The next two are a bit more universally applicable - one is to set a quota on your users’ mailboxes, and the next is to enable a Webmail interface for your service - this is accessible by default by typing [your server’s name]/webmail into your address bar, and brings up a webmail interface that is quite usable, though it’s nothing special.

 You can also access your Mail service through Mail.app using the Mail, Contacts & Calendars preference pane (the last service for which this is true), or any ol’ POP or IMAP-enabled email client (since POP, IMAP, and SMTP are all supported protocols).

Your last option in Server.app relates to virus and junk mail filtering - there’s a checkbox for the former and a slider for the latter - and blacklisting of known malicious email servers.

If you go into Server Admin you’ll get much more advanced options for configuring and monitoring your mail server. You can view logs and setup email alerts, configure more advanced filtering options, control quotas and maximum message size, enable mailing lists, and control authentication options.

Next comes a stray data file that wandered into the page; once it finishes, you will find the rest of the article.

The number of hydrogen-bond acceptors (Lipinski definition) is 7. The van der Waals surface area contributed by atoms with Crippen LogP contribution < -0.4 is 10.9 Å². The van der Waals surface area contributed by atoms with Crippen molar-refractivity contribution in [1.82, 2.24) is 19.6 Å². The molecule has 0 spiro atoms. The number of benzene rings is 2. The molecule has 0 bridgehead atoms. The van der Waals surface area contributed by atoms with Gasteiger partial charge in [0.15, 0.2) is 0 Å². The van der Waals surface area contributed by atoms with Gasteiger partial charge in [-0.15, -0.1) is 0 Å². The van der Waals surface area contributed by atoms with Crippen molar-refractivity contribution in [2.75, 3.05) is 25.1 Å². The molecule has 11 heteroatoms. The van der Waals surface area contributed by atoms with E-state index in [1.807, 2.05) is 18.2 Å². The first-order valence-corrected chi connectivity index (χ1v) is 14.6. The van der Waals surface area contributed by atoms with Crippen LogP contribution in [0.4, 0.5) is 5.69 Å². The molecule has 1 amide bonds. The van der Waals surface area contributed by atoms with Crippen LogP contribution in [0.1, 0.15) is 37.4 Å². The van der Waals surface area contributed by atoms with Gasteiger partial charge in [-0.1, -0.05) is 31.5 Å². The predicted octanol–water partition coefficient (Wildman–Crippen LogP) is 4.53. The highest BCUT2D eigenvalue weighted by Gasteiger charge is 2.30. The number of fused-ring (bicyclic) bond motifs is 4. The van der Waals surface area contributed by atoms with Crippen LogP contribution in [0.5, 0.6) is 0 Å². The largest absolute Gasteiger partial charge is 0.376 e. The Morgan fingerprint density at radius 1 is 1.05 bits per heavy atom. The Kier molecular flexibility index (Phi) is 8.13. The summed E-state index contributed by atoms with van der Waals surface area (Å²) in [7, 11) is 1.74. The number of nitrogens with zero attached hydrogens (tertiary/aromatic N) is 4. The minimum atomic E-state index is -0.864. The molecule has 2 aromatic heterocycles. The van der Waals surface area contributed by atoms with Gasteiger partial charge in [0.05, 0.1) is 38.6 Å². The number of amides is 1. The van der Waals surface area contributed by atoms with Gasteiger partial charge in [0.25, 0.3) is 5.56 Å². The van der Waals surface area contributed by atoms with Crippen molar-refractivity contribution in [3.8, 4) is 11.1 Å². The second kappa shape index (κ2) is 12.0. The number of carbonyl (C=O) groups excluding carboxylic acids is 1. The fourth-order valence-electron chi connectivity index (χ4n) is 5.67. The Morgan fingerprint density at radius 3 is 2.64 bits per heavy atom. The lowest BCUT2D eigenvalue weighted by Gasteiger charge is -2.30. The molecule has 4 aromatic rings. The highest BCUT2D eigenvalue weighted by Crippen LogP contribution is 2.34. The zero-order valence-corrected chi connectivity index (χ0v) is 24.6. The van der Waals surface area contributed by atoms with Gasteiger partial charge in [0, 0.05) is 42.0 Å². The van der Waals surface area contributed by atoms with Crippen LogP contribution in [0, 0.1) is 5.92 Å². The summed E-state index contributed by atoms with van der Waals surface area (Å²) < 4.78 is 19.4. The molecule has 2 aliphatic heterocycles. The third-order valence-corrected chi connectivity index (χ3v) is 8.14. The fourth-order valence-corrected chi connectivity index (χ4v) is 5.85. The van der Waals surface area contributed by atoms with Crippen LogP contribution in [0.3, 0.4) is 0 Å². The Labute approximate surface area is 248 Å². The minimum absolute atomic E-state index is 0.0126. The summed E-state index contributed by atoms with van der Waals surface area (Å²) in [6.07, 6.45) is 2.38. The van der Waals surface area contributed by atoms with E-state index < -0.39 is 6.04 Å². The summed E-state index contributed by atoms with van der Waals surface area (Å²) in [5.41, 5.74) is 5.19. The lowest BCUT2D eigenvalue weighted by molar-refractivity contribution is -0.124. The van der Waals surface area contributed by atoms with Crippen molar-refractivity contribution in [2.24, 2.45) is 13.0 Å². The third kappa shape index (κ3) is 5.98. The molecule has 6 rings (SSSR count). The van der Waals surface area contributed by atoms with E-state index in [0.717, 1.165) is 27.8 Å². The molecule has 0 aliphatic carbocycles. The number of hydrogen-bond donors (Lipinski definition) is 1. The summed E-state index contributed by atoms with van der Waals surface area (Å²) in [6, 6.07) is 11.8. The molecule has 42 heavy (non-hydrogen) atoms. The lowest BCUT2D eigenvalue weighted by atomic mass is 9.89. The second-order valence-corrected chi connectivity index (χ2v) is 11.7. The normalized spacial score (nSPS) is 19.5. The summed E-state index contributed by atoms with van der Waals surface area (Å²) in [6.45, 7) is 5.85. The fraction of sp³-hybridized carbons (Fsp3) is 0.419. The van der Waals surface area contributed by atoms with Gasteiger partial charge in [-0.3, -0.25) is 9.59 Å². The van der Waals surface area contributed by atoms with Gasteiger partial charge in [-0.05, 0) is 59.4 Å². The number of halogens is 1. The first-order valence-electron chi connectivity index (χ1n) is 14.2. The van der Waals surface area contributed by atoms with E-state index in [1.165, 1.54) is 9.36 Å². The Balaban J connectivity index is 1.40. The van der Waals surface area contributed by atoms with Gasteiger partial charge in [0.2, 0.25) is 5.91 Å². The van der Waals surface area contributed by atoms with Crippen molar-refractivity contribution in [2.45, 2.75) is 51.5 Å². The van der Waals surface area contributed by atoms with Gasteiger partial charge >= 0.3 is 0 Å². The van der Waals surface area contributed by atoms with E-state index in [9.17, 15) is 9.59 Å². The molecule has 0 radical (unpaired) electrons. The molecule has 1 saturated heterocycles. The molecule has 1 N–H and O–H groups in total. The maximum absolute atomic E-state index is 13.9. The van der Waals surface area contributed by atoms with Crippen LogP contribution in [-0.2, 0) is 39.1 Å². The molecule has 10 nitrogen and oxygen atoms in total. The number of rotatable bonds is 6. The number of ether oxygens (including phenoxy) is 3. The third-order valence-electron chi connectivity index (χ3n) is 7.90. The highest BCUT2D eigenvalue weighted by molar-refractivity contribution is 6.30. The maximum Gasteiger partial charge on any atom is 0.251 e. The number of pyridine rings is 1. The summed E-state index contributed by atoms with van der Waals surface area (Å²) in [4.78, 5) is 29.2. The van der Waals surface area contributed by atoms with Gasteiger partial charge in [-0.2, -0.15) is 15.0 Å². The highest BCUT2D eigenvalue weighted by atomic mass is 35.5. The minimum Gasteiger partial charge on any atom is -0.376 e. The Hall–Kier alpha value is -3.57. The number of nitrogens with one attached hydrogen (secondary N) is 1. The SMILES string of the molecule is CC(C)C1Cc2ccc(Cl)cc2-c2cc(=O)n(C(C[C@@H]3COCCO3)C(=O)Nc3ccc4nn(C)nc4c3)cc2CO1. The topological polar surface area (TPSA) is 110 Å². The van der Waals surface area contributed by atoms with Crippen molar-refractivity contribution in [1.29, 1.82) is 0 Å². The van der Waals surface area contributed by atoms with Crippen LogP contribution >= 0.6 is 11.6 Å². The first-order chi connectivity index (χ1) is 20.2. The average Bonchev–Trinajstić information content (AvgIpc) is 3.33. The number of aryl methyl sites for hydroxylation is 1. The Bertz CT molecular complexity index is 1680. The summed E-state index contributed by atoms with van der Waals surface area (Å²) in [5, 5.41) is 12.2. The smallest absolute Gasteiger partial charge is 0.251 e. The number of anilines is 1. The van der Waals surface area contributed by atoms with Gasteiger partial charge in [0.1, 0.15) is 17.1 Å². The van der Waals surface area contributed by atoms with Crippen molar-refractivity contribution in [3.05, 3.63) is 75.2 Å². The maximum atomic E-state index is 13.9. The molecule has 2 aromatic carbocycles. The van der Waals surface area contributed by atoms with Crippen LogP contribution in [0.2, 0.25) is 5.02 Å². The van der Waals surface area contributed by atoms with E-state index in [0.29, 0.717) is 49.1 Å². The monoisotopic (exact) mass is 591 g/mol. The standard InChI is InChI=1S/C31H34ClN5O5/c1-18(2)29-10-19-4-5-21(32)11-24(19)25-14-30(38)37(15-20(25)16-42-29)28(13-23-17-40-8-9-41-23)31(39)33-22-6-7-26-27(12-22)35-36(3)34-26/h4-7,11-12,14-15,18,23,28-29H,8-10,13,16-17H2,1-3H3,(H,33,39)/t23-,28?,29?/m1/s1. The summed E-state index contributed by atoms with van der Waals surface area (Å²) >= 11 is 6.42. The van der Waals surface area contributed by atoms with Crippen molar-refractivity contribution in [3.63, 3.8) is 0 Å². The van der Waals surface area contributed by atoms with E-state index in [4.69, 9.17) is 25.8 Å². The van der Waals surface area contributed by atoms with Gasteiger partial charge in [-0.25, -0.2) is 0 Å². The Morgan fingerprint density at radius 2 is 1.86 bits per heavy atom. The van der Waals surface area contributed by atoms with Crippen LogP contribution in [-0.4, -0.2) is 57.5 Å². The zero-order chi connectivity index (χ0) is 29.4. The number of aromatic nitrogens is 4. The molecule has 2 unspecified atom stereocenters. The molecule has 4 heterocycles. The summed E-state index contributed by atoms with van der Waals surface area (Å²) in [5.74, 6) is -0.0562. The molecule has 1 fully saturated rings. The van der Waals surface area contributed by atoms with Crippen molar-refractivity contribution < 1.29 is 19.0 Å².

Mail Server is reasonably full-featured, but there’s no getting around the fact that there are better solutions out there - big, established organizations considering adding Mac servers to their fleet are already going to be using competing systems like Exchange (and Microsoft is going to offer support for Exchange that far surpasses whatever Apple provides for OS X Server, from the point of view of most enterprises).

On the other hand, smaller organizations with fewer resources are likely going to be better off going with Google Apps for Business or another equivalent, something that offers the Mail service’s functionality while outsourcing the backend headaches to someone else. However, if you’re a small organization that insists on maintaining full control over all its data and aren’t willing to outsource, the Mail service could be useful to you.
Profile Manager: Managing Lion and iOS File Sharing, Podcast, and Time Machine
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  • the_engineer - Thursday, August 04, 2011 - link

    Indeed, and that's the plan, assuming nothing else I like more comes along. I was really sort of tantalized by the possibility of software RAID in OSX, and still haven't been able to get a straight answer on it. Currently it is looking like it's a no go. Reply
  • tff - Tuesday, August 02, 2011 - link

    As a home user, I've been frustrated by the inability to have two users edit a shared calendar in OS X/iOS without using 3rd party software.

    How would it differ using Lion server to accomplish this rather than Lion and iOS 5 clients using iCloud?

    Typical Mac home user- iPhones, iPads, Mac laptops.
    Reply
  • Omegabet - Tuesday, August 02, 2011 - link